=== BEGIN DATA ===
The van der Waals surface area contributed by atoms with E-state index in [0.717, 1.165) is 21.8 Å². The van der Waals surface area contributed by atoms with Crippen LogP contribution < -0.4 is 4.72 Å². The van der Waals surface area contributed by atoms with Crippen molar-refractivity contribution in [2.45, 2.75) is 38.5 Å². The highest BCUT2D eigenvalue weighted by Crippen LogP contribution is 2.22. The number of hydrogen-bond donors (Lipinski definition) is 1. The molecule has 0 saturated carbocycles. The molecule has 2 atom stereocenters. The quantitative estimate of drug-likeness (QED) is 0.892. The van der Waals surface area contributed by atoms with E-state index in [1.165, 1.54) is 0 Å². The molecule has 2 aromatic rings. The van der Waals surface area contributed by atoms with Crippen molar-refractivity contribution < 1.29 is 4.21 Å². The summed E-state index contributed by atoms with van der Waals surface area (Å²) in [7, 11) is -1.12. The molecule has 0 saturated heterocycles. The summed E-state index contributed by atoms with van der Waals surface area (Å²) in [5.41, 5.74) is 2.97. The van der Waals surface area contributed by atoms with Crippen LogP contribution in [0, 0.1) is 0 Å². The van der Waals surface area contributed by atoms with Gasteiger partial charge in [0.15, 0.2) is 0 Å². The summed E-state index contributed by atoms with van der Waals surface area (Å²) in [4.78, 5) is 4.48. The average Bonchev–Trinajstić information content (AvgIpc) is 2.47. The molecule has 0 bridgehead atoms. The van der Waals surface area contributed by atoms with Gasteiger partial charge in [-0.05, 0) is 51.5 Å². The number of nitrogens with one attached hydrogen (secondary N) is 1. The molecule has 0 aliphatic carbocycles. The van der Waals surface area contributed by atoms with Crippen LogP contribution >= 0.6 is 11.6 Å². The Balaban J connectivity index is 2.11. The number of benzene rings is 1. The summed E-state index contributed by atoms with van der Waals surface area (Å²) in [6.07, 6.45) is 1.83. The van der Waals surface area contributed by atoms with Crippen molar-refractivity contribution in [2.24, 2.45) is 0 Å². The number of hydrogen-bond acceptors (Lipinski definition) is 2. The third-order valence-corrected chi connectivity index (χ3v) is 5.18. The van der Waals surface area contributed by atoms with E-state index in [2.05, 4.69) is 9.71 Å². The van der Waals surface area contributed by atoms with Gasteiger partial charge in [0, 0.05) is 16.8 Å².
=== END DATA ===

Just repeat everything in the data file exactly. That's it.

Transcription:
The van der Waals surface area contributed by atoms with E-state index in [0.717, 1.165) is 21.8 Å². The van der Waals surface area contributed by atoms with Crippen LogP contribution < -0.4 is 4.72 Å². The van der Waals surface area contributed by atoms with Crippen molar-refractivity contribution in [2.45, 2.75) is 38.5 Å². The highest BCUT2D eigenvalue weighted by Crippen LogP contribution is 2.22. The number of hydrogen-bond donors (Lipinski definition) is 1. The molecule has 0 saturated carbocycles. The molecule has 2 atom stereocenters. The quantitative estimate of drug-likeness (QED) is 0.892. The van der Waals surface area contributed by atoms with E-state index in [1.165, 1.54) is 0 Å². The molecule has 2 aromatic rings. The van der Waals surface area contributed by atoms with Crippen molar-refractivity contribution < 1.29 is 4.21 Å². The summed E-state index contributed by atoms with van der Waals surface area (Å²) in [7, 11) is -1.12. The molecule has 0 saturated heterocycles. The summed E-state index contributed by atoms with van der Waals surface area (Å²) in [5.41, 5.74) is 2.97. The van der Waals surface area contributed by atoms with Crippen LogP contribution in [0, 0.1) is 0 Å². The van der Waals surface area contributed by atoms with Gasteiger partial charge in [0.15, 0.2) is 0 Å². The summed E-state index contributed by atoms with van der Waals surface area (Å²) in [4.78, 5) is 4.48. The average Bonchev–Trinajstić information content (AvgIpc) is 2.47. The molecule has 0 bridgehead atoms. The van der Waals surface area contributed by atoms with Gasteiger partial charge in [-0.05, 0) is 51.5 Å². The number of nitrogens with one attached hydrogen (secondary N) is 1. The molecule has 0 aliphatic carbocycles. The van der Waals surface area contributed by atoms with Crippen LogP contribution >= 0.6 is 11.6 Å². The Balaban J connectivity index is 2.11. The number of benzene rings is 1. The summed E-state index contributed by atoms with van der Waals surface area (Å²) in [6.07, 6.45) is 1.83. The van der Waals surface area contributed by atoms with Crippen molar-refractivity contribution in [2.24, 2.45) is 0 Å². The number of hydrogen-bond acceptors (Lipinski definition) is 2. The third-order valence-corrected chi connectivity index (χ3v) is 5.18. The van der Waals surface area contributed by atoms with E-state index in [2.05, 4.69) is 9.71 Å². The van der Waals surface area contributed by atoms with Gasteiger partial charge in [0, 0.05) is 16.8 Å².